If bicycles could talk, it’s likely that this Barb would have quite a story to tell.
Most probably having been built for racing, the current owner has noted a drilled front wheel axle, alloy Williams chain wheel and boltless headstem – all suggestive to him of an effort to save weight in its construction for better performance when in competition. The presence of a Brooks racing saddle also agrees with the idea of it having been a racing bicycle.
A set of Monitor “Super Cam” brakes and fascinating oiler system within the hollow axle in the bottom bracket, which – as the owner describes – “feeds through to tiny holes near the bearings”, add to the interesting features on this bicycle.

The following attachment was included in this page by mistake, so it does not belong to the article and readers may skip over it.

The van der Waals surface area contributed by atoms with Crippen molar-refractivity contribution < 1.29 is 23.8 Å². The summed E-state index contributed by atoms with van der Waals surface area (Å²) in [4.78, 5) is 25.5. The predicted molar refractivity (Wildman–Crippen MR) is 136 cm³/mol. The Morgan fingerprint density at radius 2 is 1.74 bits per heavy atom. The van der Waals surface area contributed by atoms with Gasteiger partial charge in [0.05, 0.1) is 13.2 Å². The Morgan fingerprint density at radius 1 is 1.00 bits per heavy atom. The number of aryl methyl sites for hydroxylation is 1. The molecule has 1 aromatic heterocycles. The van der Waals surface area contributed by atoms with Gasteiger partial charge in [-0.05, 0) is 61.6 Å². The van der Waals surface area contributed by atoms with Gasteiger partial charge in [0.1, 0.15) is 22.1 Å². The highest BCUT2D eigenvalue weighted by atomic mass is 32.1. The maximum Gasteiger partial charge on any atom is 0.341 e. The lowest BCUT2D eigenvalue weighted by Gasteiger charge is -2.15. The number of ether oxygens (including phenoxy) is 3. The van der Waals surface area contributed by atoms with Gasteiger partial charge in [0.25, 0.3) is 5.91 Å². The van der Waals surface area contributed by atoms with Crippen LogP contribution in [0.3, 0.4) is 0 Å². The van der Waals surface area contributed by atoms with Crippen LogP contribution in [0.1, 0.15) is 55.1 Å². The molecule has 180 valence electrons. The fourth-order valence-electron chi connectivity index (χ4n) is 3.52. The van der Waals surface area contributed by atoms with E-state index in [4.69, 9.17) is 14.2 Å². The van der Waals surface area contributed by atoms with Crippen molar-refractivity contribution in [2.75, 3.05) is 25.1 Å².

Monitor "Super Cam" brakes
This Barb was purchased by its current owner at a swap meet, being told that it was a 1938 model. This date is supported by a “Z” coding on its Williams cranks and chainwheel – indicating their manufacture in 1937.
The current owner plans to do only, in his words, a “soft restoration” – repaint the rims, re-grease all the bearings, replace the tyres and clean/polish everything else. A previous "renovation" was undertaken by Austin Spiers of Ballarat, probably in the 1940's, with a small amount of new paint and a decal applied. The unusual hand painted Barb signwriting is thought to be part of the original paintwork. Nickel plating can be seen in sections where the paint is missing.
This bicycle certainly gives us a glimpse of 1930’s racing bicycle construction.
With many thanks to the owner of this bicycle for help in preparing the description and providing the great photographs.